Bernard Williams's Debt to Nietzsche: Real or Illusory?

20 Pages Posted: 24 Jul 2019

Date Written: July 22, 2019

Abstract

Bernard Williams was one of just two prominent figures within the mainstream of Anglophone moral philosophy in the second half of the 20th-century to devote serious attention to Nietzsche. (Philippa Foot was the other comparably famous figure to do so, and she, unsurprisingly, shared with Williams skepticism about many orthodoxies of analytic moral philosophy during this time.) My aim is to assess the Williams-Nietzsche relationship, and the extent to which Williams learned from Nietzsche, and the extent to which he retreated from or ignored Nietzsche’s actual views. I argue that the alleged influence is mostly superficial, and that Williams’s limited engagemet with Nietzsche tells us something about the distinctive and conservative nature of Anglophone philosophy over the last century. I focus mainly on ETHICS AND THE LIMITS OF PHILOSOPHY (1985) and SHAME AND NECESSITY (1993), as well as some of Williams's articles.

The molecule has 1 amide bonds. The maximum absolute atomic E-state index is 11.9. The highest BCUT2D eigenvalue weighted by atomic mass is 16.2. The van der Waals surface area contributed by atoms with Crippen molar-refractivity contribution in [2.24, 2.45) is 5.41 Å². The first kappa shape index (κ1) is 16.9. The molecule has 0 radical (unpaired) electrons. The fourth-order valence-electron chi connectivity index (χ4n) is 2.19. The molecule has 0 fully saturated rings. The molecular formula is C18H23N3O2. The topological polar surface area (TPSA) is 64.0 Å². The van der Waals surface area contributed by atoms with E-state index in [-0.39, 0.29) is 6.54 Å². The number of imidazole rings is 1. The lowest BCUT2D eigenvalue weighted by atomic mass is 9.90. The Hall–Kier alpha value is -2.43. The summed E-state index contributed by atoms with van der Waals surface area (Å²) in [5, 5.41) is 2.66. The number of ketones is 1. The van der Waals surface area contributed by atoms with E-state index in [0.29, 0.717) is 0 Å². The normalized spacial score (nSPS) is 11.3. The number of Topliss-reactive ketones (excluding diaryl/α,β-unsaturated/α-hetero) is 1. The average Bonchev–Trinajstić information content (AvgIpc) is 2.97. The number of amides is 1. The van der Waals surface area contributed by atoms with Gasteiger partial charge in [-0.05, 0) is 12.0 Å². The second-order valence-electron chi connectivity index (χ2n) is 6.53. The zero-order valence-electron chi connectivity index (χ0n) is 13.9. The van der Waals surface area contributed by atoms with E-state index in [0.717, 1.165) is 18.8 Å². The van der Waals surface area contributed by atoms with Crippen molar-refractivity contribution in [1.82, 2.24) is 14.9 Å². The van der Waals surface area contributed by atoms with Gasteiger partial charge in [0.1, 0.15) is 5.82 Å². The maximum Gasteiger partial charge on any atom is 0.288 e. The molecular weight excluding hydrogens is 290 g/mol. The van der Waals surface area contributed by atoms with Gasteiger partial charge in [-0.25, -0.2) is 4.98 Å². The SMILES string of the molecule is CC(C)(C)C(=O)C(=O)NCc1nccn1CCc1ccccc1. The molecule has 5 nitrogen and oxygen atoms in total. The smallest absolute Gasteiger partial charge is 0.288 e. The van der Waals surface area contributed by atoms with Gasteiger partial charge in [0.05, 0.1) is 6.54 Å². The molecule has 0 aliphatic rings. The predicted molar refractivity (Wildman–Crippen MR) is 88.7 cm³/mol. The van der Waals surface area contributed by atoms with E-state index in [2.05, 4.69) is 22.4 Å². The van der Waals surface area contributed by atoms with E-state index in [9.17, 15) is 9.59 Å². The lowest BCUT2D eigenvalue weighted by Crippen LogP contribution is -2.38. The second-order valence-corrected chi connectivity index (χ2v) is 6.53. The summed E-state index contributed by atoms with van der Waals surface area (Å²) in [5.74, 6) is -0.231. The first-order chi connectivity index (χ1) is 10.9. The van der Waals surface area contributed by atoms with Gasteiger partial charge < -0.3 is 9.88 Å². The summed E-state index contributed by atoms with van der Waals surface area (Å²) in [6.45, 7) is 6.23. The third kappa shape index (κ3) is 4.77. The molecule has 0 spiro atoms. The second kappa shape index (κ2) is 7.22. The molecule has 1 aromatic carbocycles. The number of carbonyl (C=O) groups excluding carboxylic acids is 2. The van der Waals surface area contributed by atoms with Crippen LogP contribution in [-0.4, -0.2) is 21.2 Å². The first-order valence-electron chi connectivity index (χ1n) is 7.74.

Keywords: Bernard Williams, Nietzsche, historicism, Thomas Nagel, Homer, Burckhardt

Suggested Citation

Leiter, Brian, Bernard Williams's Debt to Nietzsche: Real or Illusory? (July 22, 2019). Available at SSRN: https://ssrn.com/abstract=3424391 or http://dx.doi.org/10.2139/ssrn.3424391

Brian Leiter (Contact Author)

University of Chicago ( email )

1111 E. 60th St.
Chicago, IL 60637
United States

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